Internal Revenue Service Treating Non-U.S. Mutual Funds as PFICs
The Internal Revenue Service has been informing tax advisors and their clients participating in the Voluntary Disclosure Program that ran from March 23 through October 15, 2009 that investments those clients made in non-U.S. mutual funds and certain other types of entities may be subject to U.S. income taxation as investments in passive foreign investment corporations (“PFICs”). A PFIC is any corporation organized under the laws of a non-U.S. jurisdiction which satisfies either an income test or an asset test. The income test is satisfied if 75% or more of the foreign corporation’s gross income is passive income. The asset test is satisfied if 50% or more of the foreign corporation’s assets produce or are held to produce passive income. Code Section 1297(a). Characterization of a corporation’s income as “passive” is governed by the foreign personal holding company provisions of Code Section 954(c). Generally, income earned from dividends, interest, royalties, rents, annuities, capital gains from sale or exchange of property which produces such income, foreign currency gains, and other items described in Code Section 954(c) will be characterized as passive income. Active business income and income received from certain “related persons,” as well as certain other transactions are excepted from the definition of foreign personal holding company income.
The fact that the non-U.S. mutual fund is organized as a trust will not prevent its characterization as a PFIC. In Private Letter Ruling 200752029, the Internal Revenue Service determined that “an unincorporated, open-ended, limited-purpose trust” established under the laws of a non-U.S. jurisdiction, which was ”created for investment purposes” and qualified as “a mutual fund trust” under the laws of the jurisdiction in which it was organized would be regarded as a foreign corporation. Similarly, U.S. Treasury Regulations provide that “an ‘investment’ trust will not be classified as a trust if there is a power under the trust agreement to vary the investment of the certificate holders.” Treas. Reg. Section 301.7701-4(c)(1) “A power to vary the investment of the certificate holders exists if there is managerial power under the trust instrument that enables the trust to take advantage of market variations to improve the investment of the investors.” PLR 200752029 citing Commissioner v. North American Bond Trust, 122 F2d 545 (2nd Cir. 1941), cert. denied, 314 U.S. 701 (1942).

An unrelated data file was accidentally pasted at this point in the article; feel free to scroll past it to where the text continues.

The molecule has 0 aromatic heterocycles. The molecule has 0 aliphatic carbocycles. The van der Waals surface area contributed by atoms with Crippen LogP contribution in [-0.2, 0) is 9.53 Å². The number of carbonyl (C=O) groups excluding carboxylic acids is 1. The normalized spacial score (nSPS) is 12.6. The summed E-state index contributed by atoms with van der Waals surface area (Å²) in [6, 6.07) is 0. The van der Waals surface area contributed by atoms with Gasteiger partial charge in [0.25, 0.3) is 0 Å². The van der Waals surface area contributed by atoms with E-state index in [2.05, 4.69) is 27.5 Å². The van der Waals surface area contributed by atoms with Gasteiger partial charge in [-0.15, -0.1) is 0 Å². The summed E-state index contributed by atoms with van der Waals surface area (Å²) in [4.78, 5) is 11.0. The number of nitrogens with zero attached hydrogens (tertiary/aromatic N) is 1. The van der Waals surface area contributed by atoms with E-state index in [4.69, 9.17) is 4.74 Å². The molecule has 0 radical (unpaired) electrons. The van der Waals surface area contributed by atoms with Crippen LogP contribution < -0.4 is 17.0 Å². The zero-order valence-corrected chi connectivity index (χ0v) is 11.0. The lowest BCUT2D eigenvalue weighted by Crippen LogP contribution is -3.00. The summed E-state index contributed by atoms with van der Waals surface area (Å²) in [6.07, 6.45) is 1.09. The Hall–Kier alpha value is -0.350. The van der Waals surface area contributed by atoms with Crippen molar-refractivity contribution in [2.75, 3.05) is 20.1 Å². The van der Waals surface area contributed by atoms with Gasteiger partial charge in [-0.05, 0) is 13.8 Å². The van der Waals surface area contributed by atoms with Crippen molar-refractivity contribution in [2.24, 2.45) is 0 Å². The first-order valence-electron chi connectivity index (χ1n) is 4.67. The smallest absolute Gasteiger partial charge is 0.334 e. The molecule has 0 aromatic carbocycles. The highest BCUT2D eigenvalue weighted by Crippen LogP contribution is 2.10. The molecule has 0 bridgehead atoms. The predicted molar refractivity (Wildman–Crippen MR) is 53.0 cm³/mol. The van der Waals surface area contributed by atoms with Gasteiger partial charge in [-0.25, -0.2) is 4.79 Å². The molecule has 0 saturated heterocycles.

Characterization of a non-U.S. mutual fund as a PFIC subjects the fund’s investors who are citizens or residents of the United States (“U.S. persons”) to one of three alternative methods to determine the amount of income the taxpayer will recognize as a result of investment in the fund. For most investors, the most favorable method of taxation will be to treat the PFIC as a “qualified electing fund” (“QEF”). The QEF election allows the taxpayer to distinguish between capital gain and ordinary income of the PFIC (in contrast to the “excess distributions” method described below). However, in order for the QEF election to be effective, the PFIC must provide the taxpayer with a “PFIC Annual Information Statement” setting forth sufficient information to enable the taxpayer to accurately determine the taxpayer’s pro rata share of the PFIC’s ordinary income and capital gain for the taxable year. In addition, the PFIC must either have obtained the permission of the Internal Revenue Service to be treated as a PFIC or provide a statement that the PFIC will permit its investors to inspect and copy sufficient information to confirm the PFIC’s ordinary earnings and net capital gains as determined in accordance with U.S. income tax principles.